Sunday, May 3, 2015

A Long Arm Quilting Lesson

Last Tuesday I took a lesson in operating a long arm quilting machine.

This is something I had been previously intimidated by. They are huge pieces of equipment that cost more than my car. I didn't quite understand how all the roller bars would work. I didn't know what pantographs or leaders were. All I know is I love the look of all over patterns and am always intimidated by custom ruler work. ( I'm still intimidated by custom ruler work.) But when my local quilt shop started offering a certification course so you could rent a long arm  and finish your own quilts, I had to take the class.

Until now I have always machine quilted. Yes, you can do all your quilting on a domestic sewing machine. My machine has a modest 7" throat and the largest I have done is 85x90. It takes some time and patience but it can be done. If you are a budget quilter like I am and cannot afford to send out your quilts for long arming all the time this is a great option.  My LQS program is $15 per hour and I thought that if I wanted to do a particularly large quilt this would be ultimately cheaper than the time it would take me to machine quilt it and the massage appointment the next day from wrestling the quilt. How long could it take? Even 6 or 7 hours would be about $100 if it even took me that long.

Here's is what I learned:

1. It's going to take you an hour to load your quilt into the machine. It took me an hour my first time and they said that was quick for newbies. You have to be very delicate with your top and bottom so you don't get wrinkles and everything rolls smoothly. The pinning takes the majority of the time but is important so that everything lays flat and secure. If your quilt shop allows you to supply your own leaders you can pin at home and just zip your zipper into the machine. If not, budget for an hour of loading.

2. Pantographs are your friend. Pantographs are these beautiful designs you can print out of the computer or order online that you trace via laser and the machine will stitch that pattern into your quilt sandwich. has a great selection. I am a skilled free motion quilter on my home machine but I wouldn't t trust myself to fmq a large quilt on a long arm just yet, and there is no shame in admitting that.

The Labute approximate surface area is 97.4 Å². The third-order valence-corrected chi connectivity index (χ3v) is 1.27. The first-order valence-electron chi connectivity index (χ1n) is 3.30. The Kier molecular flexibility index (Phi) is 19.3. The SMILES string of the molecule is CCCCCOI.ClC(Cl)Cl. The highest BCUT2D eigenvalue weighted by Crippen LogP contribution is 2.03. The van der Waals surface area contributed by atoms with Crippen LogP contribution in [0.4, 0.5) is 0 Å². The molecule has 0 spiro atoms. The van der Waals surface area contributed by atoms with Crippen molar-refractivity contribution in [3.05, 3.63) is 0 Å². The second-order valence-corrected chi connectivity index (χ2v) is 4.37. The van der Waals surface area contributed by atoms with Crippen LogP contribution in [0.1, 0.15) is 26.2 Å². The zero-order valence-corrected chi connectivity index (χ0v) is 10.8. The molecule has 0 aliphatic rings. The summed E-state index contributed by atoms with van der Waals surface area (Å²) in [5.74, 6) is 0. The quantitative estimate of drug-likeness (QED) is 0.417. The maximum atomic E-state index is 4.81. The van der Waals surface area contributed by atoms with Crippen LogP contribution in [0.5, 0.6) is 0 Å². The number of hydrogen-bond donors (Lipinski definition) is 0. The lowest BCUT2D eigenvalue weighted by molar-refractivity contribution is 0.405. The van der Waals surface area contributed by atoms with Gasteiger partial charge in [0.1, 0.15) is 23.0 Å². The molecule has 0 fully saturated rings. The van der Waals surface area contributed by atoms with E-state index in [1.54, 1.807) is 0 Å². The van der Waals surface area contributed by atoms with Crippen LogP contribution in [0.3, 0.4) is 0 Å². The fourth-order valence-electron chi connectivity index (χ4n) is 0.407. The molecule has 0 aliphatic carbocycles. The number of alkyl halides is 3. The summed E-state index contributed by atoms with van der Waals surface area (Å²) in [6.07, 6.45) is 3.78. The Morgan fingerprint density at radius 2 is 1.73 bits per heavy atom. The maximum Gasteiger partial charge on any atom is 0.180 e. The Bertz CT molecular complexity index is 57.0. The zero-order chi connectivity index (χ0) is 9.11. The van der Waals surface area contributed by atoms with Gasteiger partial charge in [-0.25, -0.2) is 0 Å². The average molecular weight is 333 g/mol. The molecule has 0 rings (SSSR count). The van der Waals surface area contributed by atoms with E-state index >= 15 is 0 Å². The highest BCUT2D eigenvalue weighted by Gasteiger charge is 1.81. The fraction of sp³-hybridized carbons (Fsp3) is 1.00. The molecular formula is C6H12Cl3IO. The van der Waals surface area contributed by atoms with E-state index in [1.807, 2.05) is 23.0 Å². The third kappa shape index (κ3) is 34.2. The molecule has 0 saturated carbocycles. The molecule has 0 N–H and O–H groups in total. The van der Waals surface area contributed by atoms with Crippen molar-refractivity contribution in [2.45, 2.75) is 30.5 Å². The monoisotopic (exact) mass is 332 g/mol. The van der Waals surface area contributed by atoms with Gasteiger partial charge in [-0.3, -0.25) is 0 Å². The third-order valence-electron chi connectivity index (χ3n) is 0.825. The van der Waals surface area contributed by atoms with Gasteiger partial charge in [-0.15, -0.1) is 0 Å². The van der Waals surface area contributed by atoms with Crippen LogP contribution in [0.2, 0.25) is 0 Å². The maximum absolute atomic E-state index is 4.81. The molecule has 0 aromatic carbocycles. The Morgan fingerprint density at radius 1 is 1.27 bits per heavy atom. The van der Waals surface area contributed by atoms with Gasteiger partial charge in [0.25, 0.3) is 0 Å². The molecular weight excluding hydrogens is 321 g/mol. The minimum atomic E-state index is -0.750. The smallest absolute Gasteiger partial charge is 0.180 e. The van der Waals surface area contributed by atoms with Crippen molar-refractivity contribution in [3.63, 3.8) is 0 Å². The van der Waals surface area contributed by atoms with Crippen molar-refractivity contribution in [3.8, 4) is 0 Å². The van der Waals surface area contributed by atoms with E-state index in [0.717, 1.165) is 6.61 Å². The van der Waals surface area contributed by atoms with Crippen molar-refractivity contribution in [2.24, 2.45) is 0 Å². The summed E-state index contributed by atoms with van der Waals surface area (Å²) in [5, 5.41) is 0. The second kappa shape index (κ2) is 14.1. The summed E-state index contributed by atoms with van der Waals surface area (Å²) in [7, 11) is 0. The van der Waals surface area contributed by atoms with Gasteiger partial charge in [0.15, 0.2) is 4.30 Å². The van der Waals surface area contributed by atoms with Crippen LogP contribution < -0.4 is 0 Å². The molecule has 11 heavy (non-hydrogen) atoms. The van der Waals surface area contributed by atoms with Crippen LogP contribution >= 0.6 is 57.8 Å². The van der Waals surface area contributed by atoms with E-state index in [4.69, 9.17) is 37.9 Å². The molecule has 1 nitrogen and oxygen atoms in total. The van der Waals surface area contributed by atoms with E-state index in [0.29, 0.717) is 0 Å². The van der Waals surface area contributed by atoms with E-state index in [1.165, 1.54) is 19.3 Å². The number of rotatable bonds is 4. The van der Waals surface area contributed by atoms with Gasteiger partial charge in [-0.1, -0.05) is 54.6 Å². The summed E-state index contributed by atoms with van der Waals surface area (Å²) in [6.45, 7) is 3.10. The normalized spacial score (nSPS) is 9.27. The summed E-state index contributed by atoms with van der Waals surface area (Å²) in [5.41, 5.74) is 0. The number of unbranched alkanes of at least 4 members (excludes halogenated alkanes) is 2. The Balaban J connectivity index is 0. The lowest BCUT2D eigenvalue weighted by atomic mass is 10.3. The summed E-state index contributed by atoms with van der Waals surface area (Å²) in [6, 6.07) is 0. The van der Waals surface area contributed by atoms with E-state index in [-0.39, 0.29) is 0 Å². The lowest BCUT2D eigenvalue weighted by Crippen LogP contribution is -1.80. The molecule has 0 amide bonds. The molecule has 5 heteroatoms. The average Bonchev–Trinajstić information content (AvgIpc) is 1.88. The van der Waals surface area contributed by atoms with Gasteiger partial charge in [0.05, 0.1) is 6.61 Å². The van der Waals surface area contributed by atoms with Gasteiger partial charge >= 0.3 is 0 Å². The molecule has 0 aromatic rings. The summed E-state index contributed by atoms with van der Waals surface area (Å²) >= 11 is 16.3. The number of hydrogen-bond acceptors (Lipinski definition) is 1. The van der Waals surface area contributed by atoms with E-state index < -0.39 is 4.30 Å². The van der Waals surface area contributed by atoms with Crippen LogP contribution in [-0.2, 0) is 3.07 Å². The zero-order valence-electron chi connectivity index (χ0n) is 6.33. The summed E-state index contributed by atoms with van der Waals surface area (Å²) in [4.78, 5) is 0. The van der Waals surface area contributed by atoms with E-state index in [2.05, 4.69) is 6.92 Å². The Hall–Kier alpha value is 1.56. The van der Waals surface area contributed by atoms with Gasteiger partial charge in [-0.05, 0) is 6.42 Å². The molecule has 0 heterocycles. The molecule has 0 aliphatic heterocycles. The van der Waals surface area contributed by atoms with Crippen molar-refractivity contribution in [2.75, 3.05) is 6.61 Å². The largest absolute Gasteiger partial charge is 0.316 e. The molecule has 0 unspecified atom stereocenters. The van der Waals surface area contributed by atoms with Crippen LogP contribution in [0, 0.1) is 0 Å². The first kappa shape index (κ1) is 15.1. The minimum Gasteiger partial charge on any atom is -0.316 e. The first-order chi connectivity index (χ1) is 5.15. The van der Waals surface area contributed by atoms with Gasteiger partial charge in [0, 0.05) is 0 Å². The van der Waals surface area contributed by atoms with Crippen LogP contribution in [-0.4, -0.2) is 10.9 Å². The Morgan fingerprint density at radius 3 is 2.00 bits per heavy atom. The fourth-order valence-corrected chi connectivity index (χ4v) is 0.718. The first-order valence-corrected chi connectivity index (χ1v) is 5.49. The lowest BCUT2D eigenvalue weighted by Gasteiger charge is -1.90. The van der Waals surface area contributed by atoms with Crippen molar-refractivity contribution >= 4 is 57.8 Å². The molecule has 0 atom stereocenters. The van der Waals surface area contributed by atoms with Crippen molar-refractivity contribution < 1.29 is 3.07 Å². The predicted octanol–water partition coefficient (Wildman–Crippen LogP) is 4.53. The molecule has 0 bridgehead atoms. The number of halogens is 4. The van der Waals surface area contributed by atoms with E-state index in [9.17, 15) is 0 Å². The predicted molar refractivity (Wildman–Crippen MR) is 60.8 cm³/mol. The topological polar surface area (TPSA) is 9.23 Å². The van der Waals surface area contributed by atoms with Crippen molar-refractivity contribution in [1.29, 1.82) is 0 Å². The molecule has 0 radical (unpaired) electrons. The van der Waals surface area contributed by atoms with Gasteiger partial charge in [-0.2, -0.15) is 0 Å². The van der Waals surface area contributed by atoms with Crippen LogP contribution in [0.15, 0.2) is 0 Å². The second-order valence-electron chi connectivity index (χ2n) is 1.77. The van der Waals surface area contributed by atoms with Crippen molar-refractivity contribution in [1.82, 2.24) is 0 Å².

3. Your quilting will not look like your neighbors. This is something that actually goes back to my days of teaching cake decorating. We all write the same alphabet, but our handwriting is different. I can't tell you the number of times I said that to a new decorator when her swirls didn't match her
neighbors. It will be the same with free motion quilting and long arm quilting.  The person I shared a
machine with and I were following the same pattern but the results were very different. Not bad, just different. Like handwriting. And the only way you improve your penmanship is through a focused practice so the same will apply to the quilting.

4. Loosen up. Your going to want to be precise and focused on chasing that laser dot around but you will have much smoother results if you just relax and start swirling those horns around. (Same with cake decorating).

I signed up for my first hourly session so I could practice on the quilt I made my grandma for Mothers Day. This is a quilt that is going on a couch, not in a quilt show and I expected newbie results. It actually turned out better then I imagined it would! I did a basic pantograph pattern for my first real time.

 This pattern called the Triple Barn Star  from Stitchery Dickory Dock. The fabric is a mix of Day Sail and Miss Kate by Bonnie and Camille for Moda. 

I very pleased with the results. I'm also happy to report that because of this whole experience I was hired by this shop! They saw a little spark in me and in two weeks I will be working in the new long arming department!  I'm really glad I wasn't afraid of the equipment because I would have missed out on this opportunity.

I want to end this by encouraging you to look into long arming services in your area. It real is fun to swirl those handles around and I'm so glad I was brave enough to try.  Keep your expectations reasonable and allow yourself to be a flawed human. You are not a robot in Korea.

That's actually one of my quilting mottos!

It's been a pleasure being your host here this week. Make sure you look at the Instagram feed where I did a mini tutorial on how I machine bind as well as posted progress picture of the quilt I made in the a Weeks Ringle workshop.  Have a happy Sunday!


Post by Angelina - Week #17:   I'm Angelina, 33, and living in sunny California but I'm a Pacific Northwest girl at heart. I grew up sewing with my Mother and Grandmother but really started focusing on sewing a year ago. When I'm not sewing I like traveling, a nice glass of Barbera, and thinking about sewing some more. You can find me shamelessly overgramming at @weenchaweena on Instagram.


  1. Angelina what quilt store did you end up going to to learn?

  2. I went to Meissner Sewing in sacramento